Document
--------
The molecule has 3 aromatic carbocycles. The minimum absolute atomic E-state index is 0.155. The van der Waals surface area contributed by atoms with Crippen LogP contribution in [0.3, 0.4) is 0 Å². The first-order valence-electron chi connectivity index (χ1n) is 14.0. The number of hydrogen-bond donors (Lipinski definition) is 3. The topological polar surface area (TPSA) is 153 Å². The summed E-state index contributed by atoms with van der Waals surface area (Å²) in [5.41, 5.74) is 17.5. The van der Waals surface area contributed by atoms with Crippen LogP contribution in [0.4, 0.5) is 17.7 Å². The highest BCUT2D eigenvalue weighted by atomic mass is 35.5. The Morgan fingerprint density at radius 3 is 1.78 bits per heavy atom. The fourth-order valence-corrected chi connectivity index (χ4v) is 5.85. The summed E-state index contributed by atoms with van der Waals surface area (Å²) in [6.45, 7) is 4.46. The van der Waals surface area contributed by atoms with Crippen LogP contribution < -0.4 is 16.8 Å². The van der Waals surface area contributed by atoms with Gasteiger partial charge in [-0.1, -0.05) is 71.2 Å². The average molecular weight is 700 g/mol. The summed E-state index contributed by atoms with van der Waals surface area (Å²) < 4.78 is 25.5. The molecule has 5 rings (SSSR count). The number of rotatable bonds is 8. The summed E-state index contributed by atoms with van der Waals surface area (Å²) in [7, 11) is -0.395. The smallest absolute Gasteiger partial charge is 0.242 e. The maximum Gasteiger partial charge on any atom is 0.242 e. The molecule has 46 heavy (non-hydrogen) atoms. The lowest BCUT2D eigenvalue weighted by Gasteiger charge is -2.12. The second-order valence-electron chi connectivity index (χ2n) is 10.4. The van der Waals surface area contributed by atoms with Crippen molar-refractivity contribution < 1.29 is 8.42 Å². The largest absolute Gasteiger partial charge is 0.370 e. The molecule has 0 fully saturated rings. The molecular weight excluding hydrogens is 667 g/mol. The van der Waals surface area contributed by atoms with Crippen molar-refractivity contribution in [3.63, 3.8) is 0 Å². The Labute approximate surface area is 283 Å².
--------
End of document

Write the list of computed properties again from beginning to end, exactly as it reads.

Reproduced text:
The molecule has 3 aromatic carbocycles. The minimum absolute atomic E-state index is 0.155. The van der Waals surface area contributed by atoms with Crippen LogP contribution in [0.3, 0.4) is 0 Å². The first-order valence-electron chi connectivity index (χ1n) is 14.0. The number of hydrogen-bond donors (Lipinski definition) is 3. The topological polar surface area (TPSA) is 153 Å². The summed E-state index contributed by atoms with van der Waals surface area (Å²) in [5.41, 5.74) is 17.5. The van der Waals surface area contributed by atoms with Crippen LogP contribution in [0.4, 0.5) is 17.7 Å². The highest BCUT2D eigenvalue weighted by atomic mass is 35.5. The Morgan fingerprint density at radius 3 is 1.78 bits per heavy atom. The fourth-order valence-corrected chi connectivity index (χ4v) is 5.85. The summed E-state index contributed by atoms with van der Waals surface area (Å²) in [6.45, 7) is 4.46. The van der Waals surface area contributed by atoms with Crippen LogP contribution < -0.4 is 16.8 Å². The van der Waals surface area contributed by atoms with Gasteiger partial charge in [-0.1, -0.05) is 71.2 Å². The average molecular weight is 700 g/mol. The summed E-state index contributed by atoms with van der Waals surface area (Å²) < 4.78 is 25.5. The molecule has 5 rings (SSSR count). The number of rotatable bonds is 8. The summed E-state index contributed by atoms with van der Waals surface area (Å²) in [7, 11) is -0.395. The smallest absolute Gasteiger partial charge is 0.242 e. The maximum Gasteiger partial charge on any atom is 0.242 e. The molecule has 46 heavy (non-hydrogen) atoms. The lowest BCUT2D eigenvalue weighted by Gasteiger charge is -2.12. The second-order valence-electron chi connectivity index (χ2n) is 10.4. The van der Waals surface area contributed by atoms with Crippen molar-refractivity contribution < 1.29 is 8.42 Å². The largest absolute Gasteiger partial charge is 0.370 e. The molecule has 0 fully saturated rings. The molecular weight excluding hydrogens is 667 g/mol. The van der Waals surface area contributed by atoms with Crippen molar-refractivity contribution in [3.63, 3.8) is 0 Å². The Labute approximate surface area is 283 Å².